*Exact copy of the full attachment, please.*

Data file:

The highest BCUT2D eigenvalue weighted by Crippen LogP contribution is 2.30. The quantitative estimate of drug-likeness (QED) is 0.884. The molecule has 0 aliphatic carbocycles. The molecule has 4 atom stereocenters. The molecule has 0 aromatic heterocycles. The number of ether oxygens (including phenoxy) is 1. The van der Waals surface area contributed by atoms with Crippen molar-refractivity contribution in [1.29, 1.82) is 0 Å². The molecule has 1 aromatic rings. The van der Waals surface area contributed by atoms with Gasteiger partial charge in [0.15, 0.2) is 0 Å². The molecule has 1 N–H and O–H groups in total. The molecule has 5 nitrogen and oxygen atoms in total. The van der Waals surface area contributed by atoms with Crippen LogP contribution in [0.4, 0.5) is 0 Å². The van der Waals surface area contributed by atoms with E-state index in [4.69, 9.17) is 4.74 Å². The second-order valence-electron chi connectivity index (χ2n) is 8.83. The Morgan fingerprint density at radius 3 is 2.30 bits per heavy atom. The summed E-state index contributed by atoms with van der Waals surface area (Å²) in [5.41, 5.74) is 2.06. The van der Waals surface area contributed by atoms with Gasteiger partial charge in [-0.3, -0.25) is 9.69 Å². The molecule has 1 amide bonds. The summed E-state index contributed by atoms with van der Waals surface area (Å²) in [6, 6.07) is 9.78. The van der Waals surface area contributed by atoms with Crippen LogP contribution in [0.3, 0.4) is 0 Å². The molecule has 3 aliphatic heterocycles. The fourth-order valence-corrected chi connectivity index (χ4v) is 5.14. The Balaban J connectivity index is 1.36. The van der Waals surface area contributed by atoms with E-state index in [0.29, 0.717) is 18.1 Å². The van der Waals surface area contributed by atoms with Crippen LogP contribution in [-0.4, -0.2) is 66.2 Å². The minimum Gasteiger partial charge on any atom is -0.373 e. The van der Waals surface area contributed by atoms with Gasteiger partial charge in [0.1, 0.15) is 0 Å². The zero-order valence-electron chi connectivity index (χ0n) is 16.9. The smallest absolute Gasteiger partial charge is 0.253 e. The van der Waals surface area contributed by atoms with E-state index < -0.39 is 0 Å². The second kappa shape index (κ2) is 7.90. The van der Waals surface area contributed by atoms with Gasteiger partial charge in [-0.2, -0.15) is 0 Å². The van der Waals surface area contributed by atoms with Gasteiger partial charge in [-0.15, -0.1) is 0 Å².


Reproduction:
The highest BCUT2D eigenvalue weighted by Crippen LogP contribution is 2.30. The quantitative estimate of drug-likeness (QED) is 0.884. The molecule has 0 aliphatic carbocycles. The molecule has 4 atom stereocenters. The molecule has 0 aromatic heterocycles. The number of ether oxygens (including phenoxy) is 1. The van der Waals surface area contributed by atoms with Crippen molar-refractivity contribution in [1.29, 1.82) is 0 Å². The molecule has 1 aromatic rings. The van der Waals surface area contributed by atoms with Gasteiger partial charge in [0.15, 0.2) is 0 Å². The molecule has 1 N–H and O–H groups in total. The molecule has 5 nitrogen and oxygen atoms in total. The van der Waals surface area contributed by atoms with Crippen LogP contribution in [0.4, 0.5) is 0 Å². The van der Waals surface area contributed by atoms with E-state index in [4.69, 9.17) is 4.74 Å². The second-order valence-electron chi connectivity index (χ2n) is 8.83. The Morgan fingerprint density at radius 3 is 2.30 bits per heavy atom. The summed E-state index contributed by atoms with van der Waals surface area (Å²) in [5.41, 5.74) is 2.06. The van der Waals surface area contributed by atoms with Gasteiger partial charge in [-0.3, -0.25) is 9.69 Å². The molecule has 1 amide bonds. The summed E-state index contributed by atoms with van der Waals surface area (Å²) in [6, 6.07) is 9.78. The van der Waals surface area contributed by atoms with Crippen LogP contribution in [0.3, 0.4) is 0 Å². The molecule has 3 aliphatic heterocycles. The fourth-order valence-corrected chi connectivity index (χ4v) is 5.14. The Balaban J connectivity index is 1.36. The van der Waals surface area contributed by atoms with E-state index in [0.29, 0.717) is 18.1 Å². The van der Waals surface area contributed by atoms with Crippen LogP contribution in [-0.4, -0.2) is 66.2 Å². The minimum Gasteiger partial charge on any atom is -0.373 e. The van der Waals surface area contributed by atoms with Gasteiger partial charge in [0.1, 0.15) is 0 Å². The zero-order valence-electron chi connectivity index (χ0n) is 16.9. The smallest absolute Gasteiger partial charge is 0.253 e. The van der Waals surface area contributed by atoms with E-state index < -0.39 is 0 Å². The second kappa shape index (κ2) is 7.90. The van der Waals surface area contributed by atoms with Gasteiger partial charge in [-0.2, -0.15) is 0 Å². The van der Waals surface area contributed by atoms with Gasteiger partial charge in [-0.15, -0.1) is 0 Å².